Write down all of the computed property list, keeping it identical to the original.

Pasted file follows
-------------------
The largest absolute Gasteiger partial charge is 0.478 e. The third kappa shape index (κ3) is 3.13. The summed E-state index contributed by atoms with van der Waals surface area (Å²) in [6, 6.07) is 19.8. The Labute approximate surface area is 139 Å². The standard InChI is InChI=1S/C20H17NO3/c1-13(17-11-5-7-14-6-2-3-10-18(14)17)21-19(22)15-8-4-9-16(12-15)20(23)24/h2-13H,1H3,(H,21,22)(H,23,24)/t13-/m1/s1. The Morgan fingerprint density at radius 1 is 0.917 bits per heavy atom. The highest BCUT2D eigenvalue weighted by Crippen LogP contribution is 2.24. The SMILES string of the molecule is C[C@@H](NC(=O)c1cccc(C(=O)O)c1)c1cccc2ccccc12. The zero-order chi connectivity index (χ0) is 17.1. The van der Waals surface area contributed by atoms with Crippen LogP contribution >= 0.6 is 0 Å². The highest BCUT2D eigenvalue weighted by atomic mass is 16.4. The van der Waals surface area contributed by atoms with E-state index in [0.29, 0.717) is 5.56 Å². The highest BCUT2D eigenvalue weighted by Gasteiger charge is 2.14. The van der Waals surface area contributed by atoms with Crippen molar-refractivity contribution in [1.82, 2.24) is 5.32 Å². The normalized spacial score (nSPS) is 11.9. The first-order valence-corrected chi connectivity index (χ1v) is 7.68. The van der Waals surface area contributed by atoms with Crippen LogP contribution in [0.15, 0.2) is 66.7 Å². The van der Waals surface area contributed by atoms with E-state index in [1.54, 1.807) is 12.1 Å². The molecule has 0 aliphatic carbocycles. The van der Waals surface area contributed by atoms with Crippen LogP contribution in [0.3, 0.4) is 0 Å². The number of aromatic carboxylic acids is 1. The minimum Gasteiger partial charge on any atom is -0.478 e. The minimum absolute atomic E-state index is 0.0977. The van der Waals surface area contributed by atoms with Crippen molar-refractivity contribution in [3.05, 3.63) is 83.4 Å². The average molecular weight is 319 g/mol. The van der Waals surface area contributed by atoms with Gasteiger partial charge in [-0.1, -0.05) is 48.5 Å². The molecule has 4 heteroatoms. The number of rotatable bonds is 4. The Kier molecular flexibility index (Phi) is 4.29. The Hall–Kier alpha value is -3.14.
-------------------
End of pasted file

The largest absolute Gasteiger partial charge is 0.478 e. The third kappa shape index (κ3) is 3.13. The summed E-state index contributed by atoms with van der Waals surface area (Å²) in [6, 6.07) is 19.8. The Labute approximate surface area is 139 Å². The standard InChI is InChI=1S/C20H17NO3/c1-13(17-11-5-7-14-6-2-3-10-18(14)17)21-19(22)15-8-4-9-16(12-15)20(23)24/h2-13H,1H3,(H,21,22)(H,23,24)/t13-/m1/s1. The Morgan fingerprint density at radius 1 is 0.917 bits per heavy atom. The highest BCUT2D eigenvalue weighted by Crippen LogP contribution is 2.24. The SMILES string of the molecule is C[C@@H](NC(=O)c1cccc(C(=O)O)c1)c1cccc2ccccc12. The zero-order chi connectivity index (χ0) is 17.1. The van der Waals surface area contributed by atoms with Crippen LogP contribution >= 0.6 is 0 Å². The highest BCUT2D eigenvalue weighted by atomic mass is 16.4. The van der Waals surface area contributed by atoms with E-state index in [0.29, 0.717) is 5.56 Å². The highest BCUT2D eigenvalue weighted by Gasteiger charge is 2.14. The van der Waals surface area contributed by atoms with Crippen molar-refractivity contribution in [1.82, 2.24) is 5.32 Å². The normalized spacial score (nSPS) is 11.9. The first-order valence-corrected chi connectivity index (χ1v) is 7.68. The van der Waals surface area contributed by atoms with Crippen LogP contribution in [0.15, 0.2) is 66.7 Å². The van der Waals surface area contributed by atoms with E-state index in [1.54, 1.807) is 12.1 Å². The molecule has 0 aliphatic carbocycles. The van der Waals surface area contributed by atoms with Crippen LogP contribution in [0.3, 0.4) is 0 Å². The number of aromatic carboxylic acids is 1. The minimum Gasteiger partial charge on any atom is -0.478 e. The minimum absolute atomic E-state index is 0.0977. The van der Waals surface area contributed by atoms with Crippen molar-refractivity contribution in [3.05, 3.63) is 83.4 Å². The average molecular weight is 319 g/mol. The van der Waals surface area contributed by atoms with Gasteiger partial charge in [-0.1, -0.05) is 48.5 Å². The molecule has 4 heteroatoms. The number of rotatable bonds is 4. The Kier molecular flexibility index (Phi) is 4.29. The Hall–Kier alpha value is -3.14.